Underwater Investment: SEC Sues Hawaiian Semisubmersible Company for Offering Fraud
In 2003, then 50 -year-old Curtiss E. Jackson, a California resident (“CEJ”), founded two entities: Semisub CA and Semisub LLC, “with the stated purpose of constructing and later operating a partially submersible vessel for tourism.” The vessel, “Semisub One,” was “marketed to investors as a catamaran-style boat with windows that would be fully submerged underwater for better viewing.” He worked with his wife, Jamey Denise Jackson (of Lake Worth, Florida, as of 2022, “JDJ”), then 39, to operate the businesses. In 2005, CEJ “began raising funds from investors by selling membership interests in the] LLC, and a year later, by selling shares in Semisub CA.”
In 2009, the California Department of Corporations “issued desist-and-refrain orders… against both entities and” CEJ. In response, CEJ “formed Semisub as a Nevada corporation” (“Semisub”) and transferred the assets of the two California entities to Semisub. In November 2010, defendants relocated Semisub from California to its present locale in Hawaii. During all this time through 2022, the defendants “solicited investments, assuring investors Semisub One was under construction and would soon be ready.” However, the “boat was not legally operable until July 2019 when Defendants …obtained a certificate of inspection for Semisub One from the U.S. Coast Guard” (“USCG”). Some months later, the USCG “shut down” the boat due to problems with its engine, and “Semisub ceased operations entirely in March 2020 at the beginning of the Covid-19 pandemic.” On Feb. 1, 2022, CEJ sent an e-mail to investors stating that they planned to reopen soon.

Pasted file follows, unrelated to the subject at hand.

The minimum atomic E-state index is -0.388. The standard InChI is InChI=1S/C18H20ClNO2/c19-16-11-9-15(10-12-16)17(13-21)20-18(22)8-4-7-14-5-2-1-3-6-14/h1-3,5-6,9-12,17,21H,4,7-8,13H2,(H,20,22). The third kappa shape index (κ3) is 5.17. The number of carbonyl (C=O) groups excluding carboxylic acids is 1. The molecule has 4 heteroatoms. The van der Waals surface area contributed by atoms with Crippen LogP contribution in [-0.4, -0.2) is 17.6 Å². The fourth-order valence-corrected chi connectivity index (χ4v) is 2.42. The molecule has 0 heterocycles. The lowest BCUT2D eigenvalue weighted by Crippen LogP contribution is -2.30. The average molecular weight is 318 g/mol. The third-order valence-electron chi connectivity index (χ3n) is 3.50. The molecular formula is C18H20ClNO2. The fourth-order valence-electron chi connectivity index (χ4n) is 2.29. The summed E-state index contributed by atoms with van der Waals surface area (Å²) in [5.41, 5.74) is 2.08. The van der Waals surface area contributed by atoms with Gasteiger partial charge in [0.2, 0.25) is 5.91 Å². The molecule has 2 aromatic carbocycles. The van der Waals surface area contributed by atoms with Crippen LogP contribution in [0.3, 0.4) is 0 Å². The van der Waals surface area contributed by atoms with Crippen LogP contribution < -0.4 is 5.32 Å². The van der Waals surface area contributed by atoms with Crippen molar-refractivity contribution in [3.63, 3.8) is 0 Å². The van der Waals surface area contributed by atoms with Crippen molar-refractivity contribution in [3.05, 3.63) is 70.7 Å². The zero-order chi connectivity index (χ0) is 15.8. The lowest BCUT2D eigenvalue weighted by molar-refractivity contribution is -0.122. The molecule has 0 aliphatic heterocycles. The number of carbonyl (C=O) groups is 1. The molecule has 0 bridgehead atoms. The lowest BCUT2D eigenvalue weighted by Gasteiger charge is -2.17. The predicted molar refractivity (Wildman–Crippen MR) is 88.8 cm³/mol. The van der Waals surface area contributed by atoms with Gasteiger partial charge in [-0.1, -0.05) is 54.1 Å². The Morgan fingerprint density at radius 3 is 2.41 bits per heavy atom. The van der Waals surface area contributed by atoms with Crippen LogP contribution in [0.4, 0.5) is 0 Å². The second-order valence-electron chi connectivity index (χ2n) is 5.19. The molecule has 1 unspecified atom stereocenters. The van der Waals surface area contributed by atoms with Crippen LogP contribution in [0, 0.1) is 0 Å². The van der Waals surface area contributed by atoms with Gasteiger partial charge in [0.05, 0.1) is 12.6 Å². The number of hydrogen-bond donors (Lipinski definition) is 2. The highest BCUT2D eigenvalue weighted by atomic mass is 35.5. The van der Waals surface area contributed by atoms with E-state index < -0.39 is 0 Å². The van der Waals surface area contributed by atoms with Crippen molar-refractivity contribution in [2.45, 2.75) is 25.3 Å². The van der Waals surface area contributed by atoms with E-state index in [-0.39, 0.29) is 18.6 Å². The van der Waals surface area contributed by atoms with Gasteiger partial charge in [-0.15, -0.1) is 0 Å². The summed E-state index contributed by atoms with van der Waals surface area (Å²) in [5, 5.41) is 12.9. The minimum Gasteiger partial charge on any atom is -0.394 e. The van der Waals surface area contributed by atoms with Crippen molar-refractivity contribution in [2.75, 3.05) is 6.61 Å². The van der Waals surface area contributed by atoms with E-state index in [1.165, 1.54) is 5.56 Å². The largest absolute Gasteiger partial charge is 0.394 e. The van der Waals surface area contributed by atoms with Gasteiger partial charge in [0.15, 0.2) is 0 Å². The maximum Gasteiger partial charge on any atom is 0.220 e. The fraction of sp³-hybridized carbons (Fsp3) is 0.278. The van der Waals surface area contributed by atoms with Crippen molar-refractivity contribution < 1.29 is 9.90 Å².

Between January 2017 and February 2022, the defendants raised “approximately $4.7 million” from at least 129 individuals. The defendants sometimes used a private placement memorandum (“PPM”) drafted in 2009 as a selling document (and sometimes, just a subscription agreement that referred to the PPM), distributed through third-party shipping and mailing services such as UPS. The PPM stated that investor funds would be used to make loans to the LLC to complete the construction and subsequent operation of Semisub One and that the loans would bear interest at 10% per year.
The defendants frequently assured investors that the boat was almost completed, but that additional funds were needed to finish the job. Investors were also told that the company planned to build a fleet of semisubmersible boats for sale, and that third parties were ready and eager to buy them. In the summer of 2017, CEJ claimed that a marine engineering firm was working on two specially designed vessels for use by the U.S. Department of Homeland Security and by “an organization named Marine Biology Studies.” Neither statement was true. Some of the Semisub communications identified potential third-party investors, including the private equity fund BlackRock, but again, none of them were true. JDJ, as President of Semisub, was responsible for distributing the PPMs and subscription agreements, as well as communicating with investors by telephone and e-mail. She also “maintained the records regarding investments, managed the books and bank accounts of Semisub, and participated in the preparation and review of investor update emails.”